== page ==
Anybody in the Pacific Northwest looking for a slightly beat up target drone ? This appears to be a former U.S. Navy QST 33 Seaborne Powered Target (SEPTAR), used for gunnery exercises, especially those simulating drone swarms. The QST-33s were used to test the LPD-17's MK 46 Mod 1 30 mm Gun Weapons System (GWS).
Showing posts from September 9, 2012
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By Naval Drones -
Royal Navy Sailors display a SeaFox UUV. It is common knowledge that mines have damaged more U.S. Navy ships than any other weapon since World War II. During the same period, however, the Navy's focus on Mine Warfare has waxed and waned. The looming possibility of Iranian mines closing the Strait of Hormuz has once again put mine-countermeasures (MCM) on the upswing. The Navy's future MCM force will be based on the Littoral Combat Ship and her MCM mission package which has yet to be deployed operationally. In the meanwhile, the venerable fleet of Avenger Class minesweepers will provide the bulk of this important capability. Four of the fiberglass-sheathed, wooden-hulled MCMs arrived in the Gulf in June to bolster the four ships already forward deployed to Bahrain. Although t he average age of these ships is over 23 years, their hull, mechanical, electrical, and combat systems suites were recently modernized. The installation of new unmanned systems are another way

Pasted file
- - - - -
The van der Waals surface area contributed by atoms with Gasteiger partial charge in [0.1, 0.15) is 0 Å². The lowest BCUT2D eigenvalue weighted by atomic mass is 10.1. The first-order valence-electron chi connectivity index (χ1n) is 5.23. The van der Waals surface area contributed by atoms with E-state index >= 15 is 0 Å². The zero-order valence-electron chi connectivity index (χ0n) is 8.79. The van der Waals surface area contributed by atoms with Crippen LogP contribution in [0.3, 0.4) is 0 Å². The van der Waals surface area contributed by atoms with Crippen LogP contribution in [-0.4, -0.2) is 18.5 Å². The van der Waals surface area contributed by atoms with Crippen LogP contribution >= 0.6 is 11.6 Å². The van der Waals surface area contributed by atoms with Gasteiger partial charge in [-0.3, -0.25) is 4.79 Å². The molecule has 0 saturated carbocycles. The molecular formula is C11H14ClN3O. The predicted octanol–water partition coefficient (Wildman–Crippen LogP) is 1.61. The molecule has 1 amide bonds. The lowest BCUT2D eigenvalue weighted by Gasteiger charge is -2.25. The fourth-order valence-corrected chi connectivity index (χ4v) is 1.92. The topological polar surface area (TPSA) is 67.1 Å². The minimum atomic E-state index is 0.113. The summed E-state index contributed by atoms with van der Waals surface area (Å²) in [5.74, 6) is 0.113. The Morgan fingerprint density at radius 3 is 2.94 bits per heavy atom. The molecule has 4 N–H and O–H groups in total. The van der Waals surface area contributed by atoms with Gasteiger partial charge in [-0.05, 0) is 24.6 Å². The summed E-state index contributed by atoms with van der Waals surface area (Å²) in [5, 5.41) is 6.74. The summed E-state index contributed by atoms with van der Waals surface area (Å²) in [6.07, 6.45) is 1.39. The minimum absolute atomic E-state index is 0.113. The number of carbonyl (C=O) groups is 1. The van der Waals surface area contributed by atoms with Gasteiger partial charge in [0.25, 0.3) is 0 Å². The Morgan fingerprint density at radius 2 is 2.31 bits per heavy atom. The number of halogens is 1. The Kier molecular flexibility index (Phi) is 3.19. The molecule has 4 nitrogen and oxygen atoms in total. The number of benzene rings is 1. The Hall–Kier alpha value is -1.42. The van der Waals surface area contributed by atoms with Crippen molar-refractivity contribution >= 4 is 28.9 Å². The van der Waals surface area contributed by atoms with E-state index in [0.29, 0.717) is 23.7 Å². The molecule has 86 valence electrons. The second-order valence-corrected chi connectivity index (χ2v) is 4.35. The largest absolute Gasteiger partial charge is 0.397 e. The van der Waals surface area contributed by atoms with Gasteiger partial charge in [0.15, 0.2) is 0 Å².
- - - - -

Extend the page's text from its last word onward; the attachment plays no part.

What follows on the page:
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Last Spring, the guys at CIMSEC wrote a series on how 3-D printing would revolutionize naval logistics. Their vision is much closer to reality than science fiction. The nexus of on-demand fabrication and unmanned vehicles was recently demonstrated in small scale at a venue where one would least expect to see cutting edge military concepts tested. In another example of performance art-turned dual-use UAS military application , at the Burning Man Festival this year, a social entrepreneurship project called Blue Sky allowed visitors to scan an image of themselves, sculpt a miniature likeness of the person with a 3D printer, and deliver it to the consignee with an experimental octo-rotor UAV. Despite challenges with wind, dust, and safety, the proof of concept demonstration was a success. The ability to print and deliver parts on demand locally and rapidly deliver them to forward operating forces will greatly streamline naval supply chains. Last December, the Marine Corps VMU-1